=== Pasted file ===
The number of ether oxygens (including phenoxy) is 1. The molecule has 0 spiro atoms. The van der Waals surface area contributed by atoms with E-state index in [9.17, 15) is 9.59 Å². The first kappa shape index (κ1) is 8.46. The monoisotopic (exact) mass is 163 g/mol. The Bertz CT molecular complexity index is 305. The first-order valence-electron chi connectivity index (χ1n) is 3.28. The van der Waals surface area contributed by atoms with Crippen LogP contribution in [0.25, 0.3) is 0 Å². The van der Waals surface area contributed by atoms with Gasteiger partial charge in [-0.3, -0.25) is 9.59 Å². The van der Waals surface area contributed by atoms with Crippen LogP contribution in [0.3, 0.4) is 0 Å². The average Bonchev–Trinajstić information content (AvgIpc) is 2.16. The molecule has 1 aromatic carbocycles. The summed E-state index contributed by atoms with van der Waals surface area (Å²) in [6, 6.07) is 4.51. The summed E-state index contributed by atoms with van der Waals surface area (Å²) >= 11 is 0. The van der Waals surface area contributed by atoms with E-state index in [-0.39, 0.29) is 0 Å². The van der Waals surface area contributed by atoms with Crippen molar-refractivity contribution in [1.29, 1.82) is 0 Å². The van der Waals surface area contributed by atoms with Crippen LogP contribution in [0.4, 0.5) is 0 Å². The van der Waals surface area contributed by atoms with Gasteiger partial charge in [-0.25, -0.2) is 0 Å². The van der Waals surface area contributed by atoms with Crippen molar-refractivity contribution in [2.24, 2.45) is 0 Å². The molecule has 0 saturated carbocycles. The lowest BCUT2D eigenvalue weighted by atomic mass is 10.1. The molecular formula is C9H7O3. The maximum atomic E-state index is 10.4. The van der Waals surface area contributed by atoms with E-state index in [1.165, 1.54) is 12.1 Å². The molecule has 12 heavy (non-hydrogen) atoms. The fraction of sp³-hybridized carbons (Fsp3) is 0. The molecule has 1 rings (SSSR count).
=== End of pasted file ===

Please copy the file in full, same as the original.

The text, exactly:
The number of ether oxygens (including phenoxy) is 1. The molecule has 0 spiro atoms. The van der Waals surface area contributed by atoms with E-state index in [9.17, 15) is 9.59 Å². The first kappa shape index (κ1) is 8.46. The monoisotopic (exact) mass is 163 g/mol. The Bertz CT molecular complexity index is 305. The first-order valence-electron chi connectivity index (χ1n) is 3.28. The van der Waals surface area contributed by atoms with Crippen LogP contribution in [0.25, 0.3) is 0 Å². The van der Waals surface area contributed by atoms with Gasteiger partial charge in [-0.3, -0.25) is 9.59 Å². The van der Waals surface area contributed by atoms with Crippen LogP contribution in [0.3, 0.4) is 0 Å². The average Bonchev–Trinajstić information content (AvgIpc) is 2.16. The molecule has 1 aromatic carbocycles. The summed E-state index contributed by atoms with van der Waals surface area (Å²) in [6, 6.07) is 4.51. The summed E-state index contributed by atoms with van der Waals surface area (Å²) >= 11 is 0. The van der Waals surface area contributed by atoms with E-state index in [-0.39, 0.29) is 0 Å². The van der Waals surface area contributed by atoms with Crippen molar-refractivity contribution in [1.29, 1.82) is 0 Å². The van der Waals surface area contributed by atoms with Crippen LogP contribution in [0.4, 0.5) is 0 Å². The van der Waals surface area contributed by atoms with Gasteiger partial charge in [-0.25, -0.2) is 0 Å². The van der Waals surface area contributed by atoms with Crippen molar-refractivity contribution in [2.24, 2.45) is 0 Å². The molecule has 0 saturated carbocycles. The lowest BCUT2D eigenvalue weighted by atomic mass is 10.1. The molecular formula is C9H7O3. The maximum atomic E-state index is 10.4. The van der Waals surface area contributed by atoms with E-state index in [1.165, 1.54) is 12.1 Å². The molecule has 12 heavy (non-hydrogen) atoms. The fraction of sp³-hybridized carbons (Fsp3) is 0. The molecule has 1 rings (SSSR count).